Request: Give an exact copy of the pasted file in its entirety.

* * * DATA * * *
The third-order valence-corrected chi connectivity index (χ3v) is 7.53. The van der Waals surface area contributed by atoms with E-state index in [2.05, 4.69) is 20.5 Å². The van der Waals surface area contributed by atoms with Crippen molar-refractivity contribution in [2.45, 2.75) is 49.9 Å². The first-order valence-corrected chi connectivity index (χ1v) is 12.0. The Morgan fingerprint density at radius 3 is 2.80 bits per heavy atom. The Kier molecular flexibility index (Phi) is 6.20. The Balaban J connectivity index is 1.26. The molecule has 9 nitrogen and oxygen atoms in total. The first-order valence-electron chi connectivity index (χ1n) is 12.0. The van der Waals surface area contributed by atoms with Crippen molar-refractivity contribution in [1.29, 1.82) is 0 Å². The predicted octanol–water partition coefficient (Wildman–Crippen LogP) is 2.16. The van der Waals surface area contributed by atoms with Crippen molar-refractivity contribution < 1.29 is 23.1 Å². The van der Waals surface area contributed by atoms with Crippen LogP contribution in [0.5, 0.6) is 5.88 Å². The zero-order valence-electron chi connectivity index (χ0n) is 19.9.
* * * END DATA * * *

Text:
The third-order valence-corrected chi connectivity index (χ3v) is 7.53. The van der Waals surface area contributed by atoms with E-state index in [2.05, 4.69) is 20.5 Å². The van der Waals surface area contributed by atoms with Crippen molar-refractivity contribution in [2.45, 2.75) is 49.9 Å². The first-order valence-corrected chi connectivity index (χ1v) is 12.0. The Morgan fingerprint density at radius 3 is 2.80 bits per heavy atom. The Kier molecular flexibility index (Phi) is 6.20. The Balaban J connectivity index is 1.26. The molecule has 9 nitrogen and oxygen atoms in total. The first-order valence-electron chi connectivity index (χ1n) is 12.0. The van der Waals surface area contributed by atoms with Crippen molar-refractivity contribution in [1.29, 1.82) is 0 Å². The predicted octanol–water partition coefficient (Wildman–Crippen LogP) is 2.16. The van der Waals surface area contributed by atoms with Crippen molar-refractivity contribution < 1.29 is 23.1 Å². The van der Waals surface area contributed by atoms with Crippen LogP contribution in [0.5, 0.6) is 5.88 Å². The zero-order valence-electron chi connectivity index (χ0n) is 19.9.